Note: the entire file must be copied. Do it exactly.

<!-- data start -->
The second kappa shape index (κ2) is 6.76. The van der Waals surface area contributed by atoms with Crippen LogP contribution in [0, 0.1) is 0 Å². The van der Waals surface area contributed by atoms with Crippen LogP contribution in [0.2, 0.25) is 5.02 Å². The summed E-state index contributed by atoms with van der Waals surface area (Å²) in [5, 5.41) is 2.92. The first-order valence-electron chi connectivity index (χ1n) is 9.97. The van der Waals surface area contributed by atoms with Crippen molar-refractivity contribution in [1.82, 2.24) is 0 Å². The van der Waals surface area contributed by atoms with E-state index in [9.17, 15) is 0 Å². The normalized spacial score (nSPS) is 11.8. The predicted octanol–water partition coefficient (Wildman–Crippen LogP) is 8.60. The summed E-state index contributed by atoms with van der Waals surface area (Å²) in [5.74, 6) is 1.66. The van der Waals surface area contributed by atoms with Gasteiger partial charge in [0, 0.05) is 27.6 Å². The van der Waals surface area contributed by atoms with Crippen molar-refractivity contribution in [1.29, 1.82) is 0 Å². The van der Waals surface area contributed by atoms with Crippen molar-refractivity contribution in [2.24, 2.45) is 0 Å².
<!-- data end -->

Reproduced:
The second kappa shape index (κ2) is 6.76. The van der Waals surface area contributed by atoms with Crippen LogP contribution in [0, 0.1) is 0 Å². The van der Waals surface area contributed by atoms with Crippen LogP contribution in [0.2, 0.25) is 5.02 Å². The summed E-state index contributed by atoms with van der Waals surface area (Å²) in [5, 5.41) is 2.92. The first-order valence-electron chi connectivity index (χ1n) is 9.97. The van der Waals surface area contributed by atoms with Crippen molar-refractivity contribution in [1.82, 2.24) is 0 Å². The van der Waals surface area contributed by atoms with E-state index in [9.17, 15) is 0 Å². The normalized spacial score (nSPS) is 11.8. The predicted octanol–water partition coefficient (Wildman–Crippen LogP) is 8.60. The summed E-state index contributed by atoms with van der Waals surface area (Å²) in [5.74, 6) is 1.66. The van der Waals surface area contributed by atoms with Gasteiger partial charge in [0, 0.05) is 27.6 Å². The van der Waals surface area contributed by atoms with Crippen molar-refractivity contribution in [1.29, 1.82) is 0 Å². The van der Waals surface area contributed by atoms with Crippen molar-refractivity contribution in [2.24, 2.45) is 0 Å².